BY: SYDNEY KEEFE
The world wars that dominated the last century have brought out many heroes in our soldiers and citizens. Those who fought on the front lines and the citizens who helped support them. The Second World War brought out many citizens who acted bravely and heroically to help save those who were being persecuted by the axis forces. Notable heroes have been depicted in film and novels as a way to recognize the sacrifice they made and the lives they saved. These stories are evident in popular movies like Schindler’s List, The Book Thief, The Pianist, and the Zookeeper’s Wife.
But one hero has been forgotten to time – Noor Khan, an English-Muslim woman. Khan was born in Moscow as the oldest of four siblings, she was descended from Indian royalty and had an American mother. Before the outbreak of war in 1914 the family moved from Russia to London before Khan was even one years old. They later relocated to Paris, where in 1927 her father died and Khan took over responsibility for her family. Khan went on to study child psychology at the Sorbonne and at the Paris Conservatory. Before World War II she made a career for herself by writing poetry and children’s stories. Before (and during) the war Khan was adamant about the fight for India’s independence.
Despite her pacifism, which was passed down to her through her father and her religion, Khan and her brother decided to help the war effort, stating her reasoning as “I wish some Indians would win high military distinction in this war. If one or two could do something in the Allied service, which was very brave and which everybody admired, it would help to make a bridge between the English people and the Indians.”
Khan joined the Women’s Auxiliary Force where she was trained as a wireless operator and had an assignment in bomber training school. This was not enough for Khan though, who, eager for a more critical role, joined the Special Operations Agent. The lack of agents coupled with Khan’s fluency in French and proficiency in wireless communications made her a desirable candidate. She travelled to Paris with two other SOE’s Diana Rowden and Cecily Lefort.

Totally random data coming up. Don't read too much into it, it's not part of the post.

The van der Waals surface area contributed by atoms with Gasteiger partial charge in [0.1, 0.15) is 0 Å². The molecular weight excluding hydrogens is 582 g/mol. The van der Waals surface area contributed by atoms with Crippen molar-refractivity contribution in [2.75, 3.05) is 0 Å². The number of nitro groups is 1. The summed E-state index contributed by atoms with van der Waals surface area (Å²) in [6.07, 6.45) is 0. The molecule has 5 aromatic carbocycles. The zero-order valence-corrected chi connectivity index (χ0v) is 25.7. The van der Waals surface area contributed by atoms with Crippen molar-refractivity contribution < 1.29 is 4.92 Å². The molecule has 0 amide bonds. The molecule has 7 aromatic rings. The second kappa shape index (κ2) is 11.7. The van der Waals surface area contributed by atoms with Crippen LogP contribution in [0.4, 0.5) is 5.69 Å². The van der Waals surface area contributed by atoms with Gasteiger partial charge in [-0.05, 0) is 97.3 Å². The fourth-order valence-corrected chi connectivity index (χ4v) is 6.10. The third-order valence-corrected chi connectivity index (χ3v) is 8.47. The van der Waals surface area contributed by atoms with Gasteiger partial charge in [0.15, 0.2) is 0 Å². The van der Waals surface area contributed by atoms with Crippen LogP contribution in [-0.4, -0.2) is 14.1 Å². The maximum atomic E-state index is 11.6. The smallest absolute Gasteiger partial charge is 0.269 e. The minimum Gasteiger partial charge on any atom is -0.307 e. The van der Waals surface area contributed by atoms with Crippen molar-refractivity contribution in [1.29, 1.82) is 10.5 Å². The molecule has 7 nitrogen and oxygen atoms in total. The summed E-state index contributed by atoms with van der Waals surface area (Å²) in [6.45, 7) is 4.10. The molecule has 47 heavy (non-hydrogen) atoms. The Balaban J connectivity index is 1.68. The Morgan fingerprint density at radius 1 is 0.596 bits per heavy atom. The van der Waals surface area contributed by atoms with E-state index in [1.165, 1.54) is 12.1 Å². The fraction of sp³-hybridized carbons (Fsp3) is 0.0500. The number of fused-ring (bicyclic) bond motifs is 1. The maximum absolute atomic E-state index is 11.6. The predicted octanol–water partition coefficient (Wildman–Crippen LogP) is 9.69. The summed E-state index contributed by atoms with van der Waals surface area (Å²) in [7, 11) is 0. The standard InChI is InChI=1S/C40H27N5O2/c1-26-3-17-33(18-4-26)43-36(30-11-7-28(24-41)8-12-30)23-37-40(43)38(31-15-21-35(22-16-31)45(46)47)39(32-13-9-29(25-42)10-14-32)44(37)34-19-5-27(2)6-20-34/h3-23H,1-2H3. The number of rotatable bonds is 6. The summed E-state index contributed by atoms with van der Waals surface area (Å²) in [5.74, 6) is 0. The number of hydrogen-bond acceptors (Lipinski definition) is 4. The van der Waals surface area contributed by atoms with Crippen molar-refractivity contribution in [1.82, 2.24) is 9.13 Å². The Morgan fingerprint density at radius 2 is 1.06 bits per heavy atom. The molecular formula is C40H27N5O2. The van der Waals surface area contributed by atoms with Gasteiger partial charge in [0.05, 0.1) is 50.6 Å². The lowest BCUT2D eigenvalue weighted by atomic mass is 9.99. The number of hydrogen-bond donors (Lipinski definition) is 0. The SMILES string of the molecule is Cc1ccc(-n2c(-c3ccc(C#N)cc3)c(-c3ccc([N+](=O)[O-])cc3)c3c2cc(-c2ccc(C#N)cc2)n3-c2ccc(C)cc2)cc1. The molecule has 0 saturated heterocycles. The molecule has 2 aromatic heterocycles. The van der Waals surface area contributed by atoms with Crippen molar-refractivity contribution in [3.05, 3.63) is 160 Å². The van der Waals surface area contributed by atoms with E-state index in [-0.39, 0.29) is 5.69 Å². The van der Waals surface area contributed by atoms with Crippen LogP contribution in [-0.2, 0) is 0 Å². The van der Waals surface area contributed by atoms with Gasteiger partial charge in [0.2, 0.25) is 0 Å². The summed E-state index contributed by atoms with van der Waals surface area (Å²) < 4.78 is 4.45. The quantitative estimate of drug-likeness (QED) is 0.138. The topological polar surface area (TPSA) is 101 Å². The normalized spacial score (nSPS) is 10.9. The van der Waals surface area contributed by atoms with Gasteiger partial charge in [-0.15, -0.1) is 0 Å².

Within a month and a half all other operatives were arrested by the Sicherheitsdienst. Khan refused to return to Britain despite the danger, as it was in the SOE’s best interest to keep her in the field gathering intel. She continued to send messages to her outer network despite the risk to herself. Khan quickly became the most wanted British operative in Paris and had officers searching the subways for her using an accurate and detailed description, which was circulated to all officers. Her job became so dangerous, as wireless tracking vans circulating her could only transmit for 20 mins and had to move constantly.
Khan was betrayed to the Germans by Henri Dericourt, a former SOE who had been suspected of being a double agent. Khan was arrested in October 1943 and attempted to escape twice. She was interrogated and due to her escape attempts was classified as highly dangerous. This lead to her hands and feet being shackled together and her living in abysmal conditions. The conditions of her imprisonment were so bad that other prisoners could hear her crying at night. Despite this, Khan refused to give up any information to her interrogators, but managed to slip information to her fellow prisoners by scratching messages on her mess cup. This method allowed her to inform them of her identity, the alias Nora Baker, and give them her family’s address.
On September 11, 1944 Khan and three other female SOE agents from the Karlsruhe prison were moved to a concentration camp where they were executed two days later by a shot to the back of the head. A Dutch prisoner witnessed the Nazis brutally beat Khan before her execution. Their bodies were immediately cremated; likely in an attempt to erase their heroism. But they will not be forgotten. Khan’s last spoken words were “Liberté”.